Voca me cum benedictus…

I know. It’s just a movie. It takes great license with the truth for the sake of telling a good story. Perhaps the truth is scandalously obscured by a brilliant fiction. Even so, Milos Forman’s and Peter Shaffer’s Amadeus is perhaps my favorite movie (next to ‘A Man For All Seasons’). And there is a particular scene which is extraordinary.  Antonio Salieri is a proud, hard-working yet frustratingly average composer. Living in 18th century Vienna, Salieri finds himself calamitously outperformed, outloved, and outwitted by  a jeering, profane musical prodigy named Wolfgang Amadeus Mozart. At every turn, his accolades, his achievements, and even his love interests are minimized or snatched by this brilliant and infuriating upstart. For Salieri, annoyance begets envy and envy begets despair. It is this despair that motivates the devious Salieri to plot against Mozart. Salieri befriends his enemy, gains access to his life and familiarizes himself with Mozart’s weaknesses. In so doing, Salieri coldly calculates his plan to exact revenge while Mozart begins to trust Salieri as a loyal friend. It is in one particular scene, let us call it “Confutatis” (after the portion of Mozart’s Requiem that is the subject of the scene), that Forman and Shaffer weave a rich tapestry of great paradox – envy and admiration, truth and deceit, vengeance and grace, love and hatred. All of these emerge brilliantly against the backdrop of paradoxical music – the 7th movement of the Requiem (Confutatis maledictis) – which features the unforgiving and stern bass voices juxtaposed against the sonorous and innocent alto voices. How does this scene unfold?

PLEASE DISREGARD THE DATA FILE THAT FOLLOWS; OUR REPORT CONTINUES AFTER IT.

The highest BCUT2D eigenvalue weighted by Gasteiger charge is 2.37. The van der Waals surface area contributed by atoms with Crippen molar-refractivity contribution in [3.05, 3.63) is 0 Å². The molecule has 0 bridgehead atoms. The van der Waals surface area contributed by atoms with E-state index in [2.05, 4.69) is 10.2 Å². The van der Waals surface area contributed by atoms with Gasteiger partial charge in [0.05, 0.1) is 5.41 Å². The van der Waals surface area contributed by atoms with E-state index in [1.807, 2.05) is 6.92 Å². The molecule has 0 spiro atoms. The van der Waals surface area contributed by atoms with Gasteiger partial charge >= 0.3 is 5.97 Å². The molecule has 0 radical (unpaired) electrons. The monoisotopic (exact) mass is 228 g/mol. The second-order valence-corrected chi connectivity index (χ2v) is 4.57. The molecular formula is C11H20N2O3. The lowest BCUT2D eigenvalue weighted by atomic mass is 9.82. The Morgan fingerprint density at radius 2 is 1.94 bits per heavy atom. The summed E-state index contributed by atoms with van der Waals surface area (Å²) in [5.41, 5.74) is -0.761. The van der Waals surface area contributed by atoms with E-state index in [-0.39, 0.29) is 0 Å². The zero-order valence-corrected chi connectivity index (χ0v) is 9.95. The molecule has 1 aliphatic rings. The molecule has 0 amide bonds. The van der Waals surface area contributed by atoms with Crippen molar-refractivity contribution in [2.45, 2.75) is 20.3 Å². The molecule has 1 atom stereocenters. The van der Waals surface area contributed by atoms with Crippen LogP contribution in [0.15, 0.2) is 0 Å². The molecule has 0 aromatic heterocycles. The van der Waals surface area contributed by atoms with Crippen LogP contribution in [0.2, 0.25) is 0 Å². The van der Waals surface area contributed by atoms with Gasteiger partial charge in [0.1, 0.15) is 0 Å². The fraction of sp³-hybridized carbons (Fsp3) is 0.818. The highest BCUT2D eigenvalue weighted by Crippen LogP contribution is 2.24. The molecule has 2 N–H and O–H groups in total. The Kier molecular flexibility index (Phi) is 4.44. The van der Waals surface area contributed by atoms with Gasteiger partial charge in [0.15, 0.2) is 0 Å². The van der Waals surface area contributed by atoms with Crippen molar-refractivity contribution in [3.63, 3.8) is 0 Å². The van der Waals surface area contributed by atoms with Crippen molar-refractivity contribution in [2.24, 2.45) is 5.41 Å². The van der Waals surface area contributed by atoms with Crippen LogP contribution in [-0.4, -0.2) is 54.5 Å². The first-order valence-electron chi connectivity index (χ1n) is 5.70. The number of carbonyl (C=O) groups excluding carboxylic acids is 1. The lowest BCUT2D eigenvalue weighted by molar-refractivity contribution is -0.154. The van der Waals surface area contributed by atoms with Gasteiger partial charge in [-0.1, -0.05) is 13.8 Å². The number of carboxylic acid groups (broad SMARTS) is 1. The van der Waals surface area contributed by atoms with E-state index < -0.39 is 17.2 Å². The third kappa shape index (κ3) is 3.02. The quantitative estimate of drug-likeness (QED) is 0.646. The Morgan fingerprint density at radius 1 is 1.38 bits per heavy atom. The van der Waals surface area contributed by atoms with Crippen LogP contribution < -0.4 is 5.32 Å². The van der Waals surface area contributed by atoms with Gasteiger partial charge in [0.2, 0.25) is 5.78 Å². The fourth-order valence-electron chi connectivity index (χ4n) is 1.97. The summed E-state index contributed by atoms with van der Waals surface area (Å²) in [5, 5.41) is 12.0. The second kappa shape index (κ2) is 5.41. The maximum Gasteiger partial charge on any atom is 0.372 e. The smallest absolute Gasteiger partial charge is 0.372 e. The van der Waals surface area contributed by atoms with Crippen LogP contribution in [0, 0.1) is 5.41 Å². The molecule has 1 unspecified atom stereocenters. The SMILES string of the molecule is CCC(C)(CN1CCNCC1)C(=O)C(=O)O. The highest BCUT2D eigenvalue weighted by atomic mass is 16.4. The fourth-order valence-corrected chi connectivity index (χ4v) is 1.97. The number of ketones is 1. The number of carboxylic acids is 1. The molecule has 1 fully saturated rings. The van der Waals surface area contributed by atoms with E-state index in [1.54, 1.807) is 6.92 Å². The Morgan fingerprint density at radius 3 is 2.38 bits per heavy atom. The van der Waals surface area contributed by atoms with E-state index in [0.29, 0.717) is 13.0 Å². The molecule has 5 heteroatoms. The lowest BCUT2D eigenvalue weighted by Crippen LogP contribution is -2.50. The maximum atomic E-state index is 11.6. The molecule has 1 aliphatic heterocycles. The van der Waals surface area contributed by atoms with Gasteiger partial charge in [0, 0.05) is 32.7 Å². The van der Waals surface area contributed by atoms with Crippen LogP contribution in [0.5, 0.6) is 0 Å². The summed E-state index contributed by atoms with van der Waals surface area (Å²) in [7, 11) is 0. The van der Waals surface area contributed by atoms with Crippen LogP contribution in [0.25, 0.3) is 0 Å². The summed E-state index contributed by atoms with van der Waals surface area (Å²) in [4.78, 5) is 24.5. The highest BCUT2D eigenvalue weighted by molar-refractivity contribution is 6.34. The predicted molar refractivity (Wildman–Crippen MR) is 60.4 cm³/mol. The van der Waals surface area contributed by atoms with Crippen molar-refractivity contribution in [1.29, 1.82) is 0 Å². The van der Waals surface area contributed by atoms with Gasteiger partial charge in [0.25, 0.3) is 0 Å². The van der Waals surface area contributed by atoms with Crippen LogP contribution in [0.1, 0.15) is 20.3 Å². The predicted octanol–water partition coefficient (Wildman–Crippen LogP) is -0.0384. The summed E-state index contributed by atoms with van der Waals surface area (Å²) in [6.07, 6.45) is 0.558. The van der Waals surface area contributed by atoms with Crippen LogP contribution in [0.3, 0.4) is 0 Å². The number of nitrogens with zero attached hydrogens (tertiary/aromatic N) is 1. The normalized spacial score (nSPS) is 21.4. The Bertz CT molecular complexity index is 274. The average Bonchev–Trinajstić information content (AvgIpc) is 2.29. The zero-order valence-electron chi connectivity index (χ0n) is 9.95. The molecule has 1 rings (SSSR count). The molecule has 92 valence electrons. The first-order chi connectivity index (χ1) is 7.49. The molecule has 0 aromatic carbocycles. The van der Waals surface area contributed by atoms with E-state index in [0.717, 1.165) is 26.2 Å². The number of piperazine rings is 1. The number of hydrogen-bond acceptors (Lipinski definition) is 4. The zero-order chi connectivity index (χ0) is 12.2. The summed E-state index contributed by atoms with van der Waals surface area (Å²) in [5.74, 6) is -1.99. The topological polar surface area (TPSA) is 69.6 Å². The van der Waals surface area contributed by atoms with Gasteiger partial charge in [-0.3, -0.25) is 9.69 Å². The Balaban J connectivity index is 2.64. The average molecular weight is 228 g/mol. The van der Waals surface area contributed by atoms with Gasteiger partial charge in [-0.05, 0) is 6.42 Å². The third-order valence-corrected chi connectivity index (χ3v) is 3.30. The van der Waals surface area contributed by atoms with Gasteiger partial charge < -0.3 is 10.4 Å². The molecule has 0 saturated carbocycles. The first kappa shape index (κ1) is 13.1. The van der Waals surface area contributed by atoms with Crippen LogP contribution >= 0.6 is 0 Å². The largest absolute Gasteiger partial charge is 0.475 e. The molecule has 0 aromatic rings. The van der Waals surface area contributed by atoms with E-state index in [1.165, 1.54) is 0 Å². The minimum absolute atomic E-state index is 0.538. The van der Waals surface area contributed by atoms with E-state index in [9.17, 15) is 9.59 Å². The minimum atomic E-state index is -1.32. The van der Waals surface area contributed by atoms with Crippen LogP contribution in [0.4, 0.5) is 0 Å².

Mozart, sick on his deathbed, finds Salieri asking him if Salieri could be of assistance in taking dictation of his unfinished Requiem. A great sum of money from a mysterious benefactor, Salieri tells him, will be given for the rapid completion of the Requiem. This, in fact, it is part of Salieri’s secret plot to destroy Mozart by overworking him and driving him insane. The ill and dying Mozart sees this money as a lifeline out of financial stress, and gladly (and rather sheepishly) accepts Salieri’s offer. It is during the ensuing exchange, that director Milos Forman’s rich genius emerges.

Salieri, seated at the pale and fevered Mozart’s bedside, begins to take dictation. It is initially an exchange of two peers fluent in    the majestic art of composing. Before long, however, Salieri realizes he is getting a first glimpse into the mind of a true virtuoso. The common language and assumptions, that initially bonded the two musicians, are quickly eclipsed by the unparalleled genius Salieri sees before him.

Mozart (dictating to Salieri): “Now the orchestra. Second bassoon and bass trombone with the basses. Identical notes and rhythm. (He hurriedly hums the opening notes of the bass vocal line). The first bassoon and tenor trombone – “

Salieri (laboring to keep up): “Please! Just one moment.”

Mozart glares at him, irritated. His hands move impatient. Salieri scribbles frantically.

Mozart: “It couldn’t be simpler.”

Salieri (finishing): “First bassoon and tenor trombone – what?”

Mozart: “With the tenors.”

Salieri: “Also identical?”

Mozart: “Exactly. The instruments to go with the voices. Trumpets and timpani, tonic and dominant.”

Salieri: “And that’s all?”

Mozart: “Oh no. Now for the Fire (he smiles).”

Salieri now sees. He is truly the lesser. Mozart is the greater. It is during this scene (although omitted from the script) that Salieri finds himself flustered by Mozart’s speed of composition, but also grapples, head in hands, with the concepts Mozart is creating. Like an embarrassed schoolboy being taken to task by an increasingly impatient schoolmaster, Salieri endures Mozart’s exasperated explanation of how and why he is proposing his most recent musical flourish: